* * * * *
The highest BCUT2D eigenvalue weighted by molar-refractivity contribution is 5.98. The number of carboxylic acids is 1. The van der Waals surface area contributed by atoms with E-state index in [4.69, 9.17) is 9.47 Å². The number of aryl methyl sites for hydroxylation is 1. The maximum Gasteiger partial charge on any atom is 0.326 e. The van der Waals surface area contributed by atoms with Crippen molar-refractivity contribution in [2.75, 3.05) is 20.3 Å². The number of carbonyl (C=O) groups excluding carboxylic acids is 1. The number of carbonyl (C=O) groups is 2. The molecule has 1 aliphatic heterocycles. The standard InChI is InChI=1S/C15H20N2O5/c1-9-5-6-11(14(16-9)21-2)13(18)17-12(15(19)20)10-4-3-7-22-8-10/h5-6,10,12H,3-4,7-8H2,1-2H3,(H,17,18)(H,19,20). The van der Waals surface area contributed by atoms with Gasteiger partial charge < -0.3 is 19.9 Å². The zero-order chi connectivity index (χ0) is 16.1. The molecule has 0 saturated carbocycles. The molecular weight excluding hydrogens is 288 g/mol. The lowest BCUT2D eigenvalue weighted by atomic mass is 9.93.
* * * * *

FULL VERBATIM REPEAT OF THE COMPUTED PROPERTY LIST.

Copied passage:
The highest BCUT2D eigenvalue weighted by molar-refractivity contribution is 5.98. The number of carboxylic acids is 1. The van der Waals surface area contributed by atoms with E-state index in [4.69, 9.17) is 9.47 Å². The number of aryl methyl sites for hydroxylation is 1. The maximum Gasteiger partial charge on any atom is 0.326 e. The van der Waals surface area contributed by atoms with Crippen molar-refractivity contribution in [2.75, 3.05) is 20.3 Å². The number of carbonyl (C=O) groups excluding carboxylic acids is 1. The number of carbonyl (C=O) groups is 2. The molecule has 1 aliphatic heterocycles. The standard InChI is InChI=1S/C15H20N2O5/c1-9-5-6-11(14(16-9)21-2)13(18)17-12(15(19)20)10-4-3-7-22-8-10/h5-6,10,12H,3-4,7-8H2,1-2H3,(H,17,18)(H,19,20). The van der Waals surface area contributed by atoms with Gasteiger partial charge < -0.3 is 19.9 Å². The zero-order chi connectivity index (χ0) is 16.1. The molecule has 0 saturated carbocycles. The molecular weight excluding hydrogens is 288 g/mol. The lowest BCUT2D eigenvalue weighted by atomic mass is 9.93.